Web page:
Utilities - Deposits and Shut-offs
Sometimes the utility can make you pay a deposit before you can get your utilities turned on.
The utility can require you to pay a deposit if:
- You have had your utilities shut off in the past two years,
- You have not been a utility customer for the past two years,
- You have made more than two late payments in the last 12 months (or have made one late payment if you have had service for less than 12 months), OR
- You are not current in your utility payments now.
However, if you have not been a utility customer for the last two years, you will not have to pay a deposit if you meet 2 of the following 3 conditions:
- Have worked for your present employer for 2 years, or have had no more than 2 employers in the last 2 years, or are working at your first job since leaving school or the military and have not yet worked there for 2 years, OR
- Have a good credit rating (credit cards, bank loans, etc.). The utility can look only at your credit reputation (not the credit reputation of your neighbors or neighborhood), OR
- Own/are buying a home or have rented the same home for more than 2 years.
A current customer of a utility may be charged a deposit if you:
- Have received 3 disconnect notices in the past year, or any 2 in a row, OR
- Have been shut-off for non-payment of your bill.
How much deposit will I have to pay?
The deposit can not be more than 2/12 of the customer's actual or estimated annual bill where bills are rendered monthly.
Can the utility shut off my service if I don’t pay my bill?
Your service can be shut off if you don’t pay your bill. Gas and electric companies must give you 10 days advance written notice by mail or personal delivery. Water, Sewer, and telephone companies are required to give only 5 days notice. The notice must state the shut-off date and the reason for the shut-off. The notice must also give a phone number to call about the shut-off and to obtain information on customer’s rights.
No notice is required and shut-off can occur at any time if there is a dangerous condition, a court or commission order, or if there are reasons to believe the customer has damaged or changed the meter or equipment or has been getting utilities wrongfully.
Medical Hardship Provision
If a shut-off (including phone service) would be harmful to the health and safety of any household member, a written statement from a doctor or public health official will delay the shut-off for 30 days. A second statement can delay shut-off for another 30 days. A utility company may refuse a consecutive extension unless a partial payment plan is negotiated.
Financial Hardship Provision or Credit Extension Agreement
If you can’t pay the full utility bill, you must call the utility company and negotiate a payment plan. This agreement must be made before the shut-off date.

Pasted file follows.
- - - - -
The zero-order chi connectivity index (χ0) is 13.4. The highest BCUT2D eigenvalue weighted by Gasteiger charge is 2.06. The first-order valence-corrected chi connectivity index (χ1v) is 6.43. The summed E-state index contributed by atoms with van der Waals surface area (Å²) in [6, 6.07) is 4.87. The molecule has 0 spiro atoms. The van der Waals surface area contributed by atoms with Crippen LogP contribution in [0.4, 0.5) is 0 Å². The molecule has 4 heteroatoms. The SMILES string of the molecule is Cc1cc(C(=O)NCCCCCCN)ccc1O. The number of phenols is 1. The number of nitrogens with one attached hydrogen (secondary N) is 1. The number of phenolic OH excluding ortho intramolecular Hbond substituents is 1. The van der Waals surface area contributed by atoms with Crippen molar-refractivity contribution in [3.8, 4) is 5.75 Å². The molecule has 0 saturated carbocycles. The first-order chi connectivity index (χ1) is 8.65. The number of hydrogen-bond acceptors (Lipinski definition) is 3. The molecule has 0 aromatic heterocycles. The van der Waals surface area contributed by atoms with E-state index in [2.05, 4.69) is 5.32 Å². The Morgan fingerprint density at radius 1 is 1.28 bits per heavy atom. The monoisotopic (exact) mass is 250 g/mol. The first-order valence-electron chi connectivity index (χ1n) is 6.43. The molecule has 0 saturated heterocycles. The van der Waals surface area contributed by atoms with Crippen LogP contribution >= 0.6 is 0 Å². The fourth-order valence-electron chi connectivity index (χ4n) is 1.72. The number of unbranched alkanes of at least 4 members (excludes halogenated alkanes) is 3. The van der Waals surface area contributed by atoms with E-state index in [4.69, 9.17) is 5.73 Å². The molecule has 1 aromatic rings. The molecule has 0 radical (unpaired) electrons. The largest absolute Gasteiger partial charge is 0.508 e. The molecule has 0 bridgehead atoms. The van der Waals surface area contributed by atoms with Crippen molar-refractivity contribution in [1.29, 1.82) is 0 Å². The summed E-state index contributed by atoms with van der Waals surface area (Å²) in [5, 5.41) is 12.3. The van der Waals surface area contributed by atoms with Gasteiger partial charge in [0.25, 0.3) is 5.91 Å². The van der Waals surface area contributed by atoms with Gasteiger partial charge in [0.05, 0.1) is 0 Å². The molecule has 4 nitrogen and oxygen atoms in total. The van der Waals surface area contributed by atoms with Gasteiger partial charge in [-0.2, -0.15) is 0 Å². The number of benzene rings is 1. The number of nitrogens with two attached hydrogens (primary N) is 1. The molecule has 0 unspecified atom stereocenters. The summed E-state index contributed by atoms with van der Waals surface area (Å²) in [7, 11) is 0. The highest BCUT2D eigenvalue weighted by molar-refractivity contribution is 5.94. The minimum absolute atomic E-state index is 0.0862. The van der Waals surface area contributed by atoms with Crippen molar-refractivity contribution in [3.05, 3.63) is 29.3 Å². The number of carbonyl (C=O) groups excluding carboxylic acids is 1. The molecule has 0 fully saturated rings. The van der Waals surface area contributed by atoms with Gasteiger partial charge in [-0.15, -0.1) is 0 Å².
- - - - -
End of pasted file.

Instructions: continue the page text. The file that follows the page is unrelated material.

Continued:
However, if you broke a similar agreement within the last 12 months, the utility does not have to allow another.
If you receive a termination notice between November 1 and March 31 and receive a certificate from the Kentucky Cabinet for Human Resources stating that you are eligible for the energy assistance program or you have income at or below 130% of poverty level, you will be granted a 30 day extension from the date of termination.
Your Rights As A Consumer
- You have the right to service, provided you (or a member of your household whose debt was accumulated at your address) are not indebted to the utility.
- You have the right to inspect and review the utility's rates and tariff operating procedures during the utility's normal office hours.
- You have the right to be present at any routine utility inspection of your service conditions.
- You must be provided a separate, distinct disconnect notice alerting you to a possible disconnection of your service if payment is not received.
- You have the right to dispute the reasons for any announced termination of your service.
- You have the right to negotiate a partial payment plan when your service is threatened by disconnection for non-payment.
- You have the right to maintain your utility service for up to thirty (30) days upon presentation of a medical certificate issued by a health official.
- You have the right to prompt (within 24 hours) restoration of your service when the cause for discontinuance of the service has been corrected.
- You have the right to contact the Public Service Commission regarding any dispute that you have been unable to resolve with your utility.
- If you have not been disconnected, you have the right to maintain your natural gas and electric service for up to thirty (30) days if you present a Certificate of Need issued by the Kentucky Cabinet for Human Resources between November and the end of March.
- If you have been disconnected due to nonpayment, you have the right to have your natural gas or electric service reconnected between the months of November through March provided you:
- Present a Certificate of Need issued by the Kentucky Cabinet for Human Resources, and
- Pay one third(1/3) of your outstanding bill ($200) maximum, and
- Accept referral to Human Resources' Weatherization Program, and
- Agree to a repayment schedule that will cause your bill to become current by October 15
What if I have a complaint about my utilities?
Any customer who has complaints about bills, shut-off notices or deposits should:
- Act fast - don’t wait until the bill is overdue.
- Complain in writing or in person, if possible.
- Keep copies of all letters.
- Keep paying all undisputed bills to avoid a shut-off.
After a utility company has received a formal complaint, it must make a decision promptly and in writing. If you are not satisfied with the decision, you have the right to file a complaint with the Public Service Commission of Kentucky at 211 Sower Boulevard, P.O. Box 615, Frankfort, Kentucky 40602-0615; 1-800-772-4636 or online at psc.ky.gov.
Reviewed August 2009